Some will scoff at this explanation, attributing it to a football writer who has a vested interest in the ongoing existence of professional football. Some of those who will scoff, however, have a vested interest in the death of professional football, and they seem to be all too willing to ignore plain and obvious facts — such as those articulated by The Lancet — in the hopes of either bringing about the death of professional football or witnessing it in their lifetimes.

29 responses to “Leading medical journal calls on doctors to dial back dire warnings about CTE

  1. Folks just need to never leave their houses unless they’re completely covered in bubble wrap, living in constant fear of concussions.

  2. Boxing and football are my two favorite sports and both are bad for you long term if you do them to often. Understand that is what you are watching and let the athletes understand this as well. Sorry but we see the symptoms too regularly in both sports to deny it. You can come out all right and you can sometimes not.

  3. CTE is a devastating disease. And as more gets know about it, we all will be better informed. And ultimately what this is, is a choice for the players, if playing football, and the benefit of it, both financial reward, and the ability to express oneself using the talents one was blessed with, then the players have a choice.
    My only wish is the players, choose, and understand their choice, and those around them who support them, understand the choice also. ANd that choice is based on what is most aligned with the value of each person who choose.

  4. Too bad the nfl, college coaches, high school coaches,
    junior high coaches, and pee wee coaches told everyone
    that there is no danger.

  5. Not surprised at all. If you’re involved in research, you know there is still a long way to go. So many new discoveries every day. Lots of old middle linebackers have no problems, yet lots of older men and women who have never played football have problems. Some are more susceptible than others. It’s sorta like tree nut allergies. Some have them, some don’t. Any allergy for that matter. Some do, some don’t. Even things that don’t make our eyes itch can have internal affects, like swelling and inflammation. So if your diet or DNA causes you to have more inflammation than other people, you may be more susceptible to brain injuries when hit in the head. That’s why lots of non-football players get them too. So there might be a connection, but you have to reach for it. So when we said the NFL owners were in collusion about not admitting the concussions, perhaps some of the owners had a background in scientific research, and knew that nothing had been proven. They took extra cautions anyway.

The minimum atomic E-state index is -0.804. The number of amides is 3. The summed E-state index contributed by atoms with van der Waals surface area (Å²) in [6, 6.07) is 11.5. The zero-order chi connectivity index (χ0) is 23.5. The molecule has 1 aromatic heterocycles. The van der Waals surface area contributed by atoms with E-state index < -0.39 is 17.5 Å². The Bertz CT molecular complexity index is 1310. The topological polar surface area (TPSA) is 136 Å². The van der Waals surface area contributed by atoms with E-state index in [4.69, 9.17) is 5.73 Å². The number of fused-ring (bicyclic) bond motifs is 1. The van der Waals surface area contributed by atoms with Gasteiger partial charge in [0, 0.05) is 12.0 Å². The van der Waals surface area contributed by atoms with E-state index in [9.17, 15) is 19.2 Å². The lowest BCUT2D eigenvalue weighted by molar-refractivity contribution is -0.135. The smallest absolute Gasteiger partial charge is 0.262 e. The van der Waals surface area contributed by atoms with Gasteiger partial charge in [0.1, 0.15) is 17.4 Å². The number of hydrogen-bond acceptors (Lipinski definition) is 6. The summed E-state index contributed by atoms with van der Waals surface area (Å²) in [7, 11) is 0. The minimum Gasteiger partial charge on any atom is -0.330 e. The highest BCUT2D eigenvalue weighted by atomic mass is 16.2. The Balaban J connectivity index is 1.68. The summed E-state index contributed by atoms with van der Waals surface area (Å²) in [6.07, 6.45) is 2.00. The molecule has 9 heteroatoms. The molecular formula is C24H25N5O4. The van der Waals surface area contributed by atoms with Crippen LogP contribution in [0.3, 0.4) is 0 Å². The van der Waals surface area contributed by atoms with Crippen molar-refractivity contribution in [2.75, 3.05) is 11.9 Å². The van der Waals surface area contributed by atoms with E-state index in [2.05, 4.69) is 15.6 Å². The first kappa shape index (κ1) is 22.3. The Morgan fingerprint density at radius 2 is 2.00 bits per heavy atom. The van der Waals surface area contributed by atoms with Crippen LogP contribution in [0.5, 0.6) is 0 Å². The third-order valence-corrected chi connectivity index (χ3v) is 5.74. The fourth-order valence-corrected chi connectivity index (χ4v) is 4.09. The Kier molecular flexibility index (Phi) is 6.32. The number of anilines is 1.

6. For some reason playing a game of football is a bigger health issue to some than hunting or even driving. There’s way more risk and serious damage that can occur doing these things but no one is going to stop driving because of the risks. It really is ridiculous.

  7. This is Goodell’s greatest failing, and that’s a long list. CTE is far from settled science.

    A bunch of people with agendas constructed the narrative that 1, Concussion guarantees you will have CTE and die young, and 2, the NFL knew all about it and covered it up.

    The problem is that even today, nobody knows the real long term effects of concussions. CTE is seen just as often in people who have never played football or had a concussion in their lives as it does ex football players.

    Goodell chose the easy road of grovelling to the media narrative than standing up for the NFL and actual science.

    What he should have done was admit that the NFL didn’t take concussions seriously enough in the past but that was because in the past, concussions weren’t thought to be a big deal. Then he would point out how the NFL is now at the forefront of the research in the area and is doing all it can to make things safe.